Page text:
VITA Symphony Orchestra to play Dvorak, more
Pete Nowlen, whose VITA Symphony Orchestra will perform Saturday at CSUS, has two audiences to serve. First there is the classical-music audience that comes to hear and enjoy this group of emerging professional musicians. Then there is the group of artists themselves. VITA stands for Vocal and Instrumental Teaching Artists — and Nowlen helps to guide the musicians into a successful, satisfying career.
Saturday’s program "all flows from (Antonin Dvorak’s) New World Symphony," Nowlen said. "One of the reasons that I wanted it to flow from that piece was Dvorak’s intent when he composed it. It really pointed the way for American music to come." Other pieces on the program, all from the 20th century, "reflect folk music from various countries but filtered through the American experience," Nowlen said. Harry T. Burleigh, who as Dvorak’s assistant introduced the composer to African American music, will be represented on the program by his "Southland Sketches," a set of violin and piano pieces. Also on the program will be Aaron Copland’s "Fanfare for the Common Man," James De Mars’ "Far From the Water" for American Indian flute and orchestra. and Chen Yi’s "We Are America" from Angel Island Impressions, composed to commemorate the 100th anniversary of Angel Island Immigration Station.
The program was assembled to illustrate the thesis that "The world of music comes together here. in America" To make the lesson even more palatable, the concert will include special events, a drawing and ice cream at intermission.
But Nowlen’s intent on more than entertaining an audience, He is, after all, an educator, and Saturday’s performance will cap VITA’s academic term. CSUS musician Charles Spruill IV will perform the violin solo in "Southland Sketches" and Deborah Pittman will be featured on the cedar flute in "Far From the Water. Ryan Murphy will conduct Dvorak’s New World Symphony. "I wanted to give Ryan an opportunity to conduct a full-scale symphony as sort of a capstone experience for him," Nowlen said. "He really is what the organization is about. He started with us as a sophomore but a really talented sophomore. As a junior, he conducted a full-length Mass and an oratorio. He works with opera programs in San Francisco. He understands the principles, and knows how to talk to people. He’s a musician and has led a choral performance, but he hasn’t conducted a major work without vocalists."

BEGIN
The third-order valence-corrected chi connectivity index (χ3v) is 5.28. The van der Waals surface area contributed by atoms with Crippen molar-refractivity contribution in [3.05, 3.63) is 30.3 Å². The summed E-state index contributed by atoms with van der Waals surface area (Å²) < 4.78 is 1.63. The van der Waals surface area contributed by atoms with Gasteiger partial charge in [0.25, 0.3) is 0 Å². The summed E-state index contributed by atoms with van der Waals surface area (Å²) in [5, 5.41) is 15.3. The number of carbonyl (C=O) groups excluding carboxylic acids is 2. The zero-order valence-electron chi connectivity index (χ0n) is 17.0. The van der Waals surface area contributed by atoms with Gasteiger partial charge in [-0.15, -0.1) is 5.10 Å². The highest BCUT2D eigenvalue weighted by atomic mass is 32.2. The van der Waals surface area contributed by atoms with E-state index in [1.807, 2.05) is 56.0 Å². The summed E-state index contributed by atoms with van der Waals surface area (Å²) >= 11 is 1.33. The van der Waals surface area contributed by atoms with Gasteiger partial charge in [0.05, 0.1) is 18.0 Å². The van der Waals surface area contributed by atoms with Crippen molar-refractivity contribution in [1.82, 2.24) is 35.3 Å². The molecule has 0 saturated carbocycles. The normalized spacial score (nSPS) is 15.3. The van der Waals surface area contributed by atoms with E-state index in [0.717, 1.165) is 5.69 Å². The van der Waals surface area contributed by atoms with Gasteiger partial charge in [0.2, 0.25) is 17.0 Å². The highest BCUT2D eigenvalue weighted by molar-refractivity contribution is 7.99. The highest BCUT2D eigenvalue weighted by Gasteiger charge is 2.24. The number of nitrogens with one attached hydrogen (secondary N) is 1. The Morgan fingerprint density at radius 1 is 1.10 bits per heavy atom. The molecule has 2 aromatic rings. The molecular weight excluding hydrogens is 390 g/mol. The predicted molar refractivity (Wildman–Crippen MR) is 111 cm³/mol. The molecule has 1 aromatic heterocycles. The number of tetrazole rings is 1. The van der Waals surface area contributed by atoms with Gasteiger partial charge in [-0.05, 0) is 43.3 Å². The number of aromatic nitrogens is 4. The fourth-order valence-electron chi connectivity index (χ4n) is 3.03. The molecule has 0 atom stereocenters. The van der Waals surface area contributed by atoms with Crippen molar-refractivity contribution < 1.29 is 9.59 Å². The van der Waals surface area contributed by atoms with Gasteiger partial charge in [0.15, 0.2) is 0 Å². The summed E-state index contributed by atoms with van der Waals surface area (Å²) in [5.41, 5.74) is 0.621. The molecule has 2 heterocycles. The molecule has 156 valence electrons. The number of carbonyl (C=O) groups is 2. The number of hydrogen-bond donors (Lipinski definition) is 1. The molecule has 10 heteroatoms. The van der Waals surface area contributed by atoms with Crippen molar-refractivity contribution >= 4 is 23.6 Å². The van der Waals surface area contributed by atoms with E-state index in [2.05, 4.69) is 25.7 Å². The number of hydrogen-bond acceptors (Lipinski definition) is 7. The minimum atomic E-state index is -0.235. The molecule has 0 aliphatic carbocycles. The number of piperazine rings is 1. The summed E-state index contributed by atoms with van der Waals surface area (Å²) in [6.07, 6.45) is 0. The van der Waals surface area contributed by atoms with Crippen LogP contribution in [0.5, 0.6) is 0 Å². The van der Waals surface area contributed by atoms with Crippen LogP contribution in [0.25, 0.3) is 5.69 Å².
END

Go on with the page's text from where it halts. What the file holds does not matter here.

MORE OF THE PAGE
VITA Academy is two years old, but it grew out of an existing organization, the Academy of All Hallows, which was inspired by Nowlen’s experience in the classical music world.
"When i went to school, my goal was to get a job with a fulltime orchestra, which I did," Nowlen said in a recent telephone interview. "Then I got a bit bored with it and then that orchestra went away. I lost my job but not my passion for the music."
.Changing his own ideas about how to make money making music, Nowlen redirected his attention to "changing how young people view what a career in music can be. The general idea is that one is not going to spend one’s time associating with one organization that will take care of you for all your career."
First with All Hallows and now with VITA, Nowlen.is teaching artists about expaning their opportunities. "Most every performer teaches, whether instrumental or vocal, via individual tutoring," he said, "but there are other educational opportunities," including going into the classroom as a cultural resource person.
VITA takes a three-prong approach, Nowlen said. It trains and gives practice to young musicians; it provides community engagement opportunities, primarily in elementary schools; and it provides performance opportunities. At All Hallows, the emphasis was mostly on performance, he said. At VITA, the emphasis is on the complete experience. VITA academics don’t just play the program, they plan it, from script writing, program structuring, scheduling — and finally performance.
"Voices of the New World," featuring the VITA Symphony Orchestra with the Women of the Slavic Chorale and guest soloists and conductors, takes place at 7 p.m. Saturday at the Music Recital hall at Sacramento State University. Tickets are $20 general, $10 for students with ID and $8 for ages 6 to 16. For more information, call (916) 486-8538. or go to www.vitaacademy.org.
Editor’s note: The phone number in this article was edited after publication.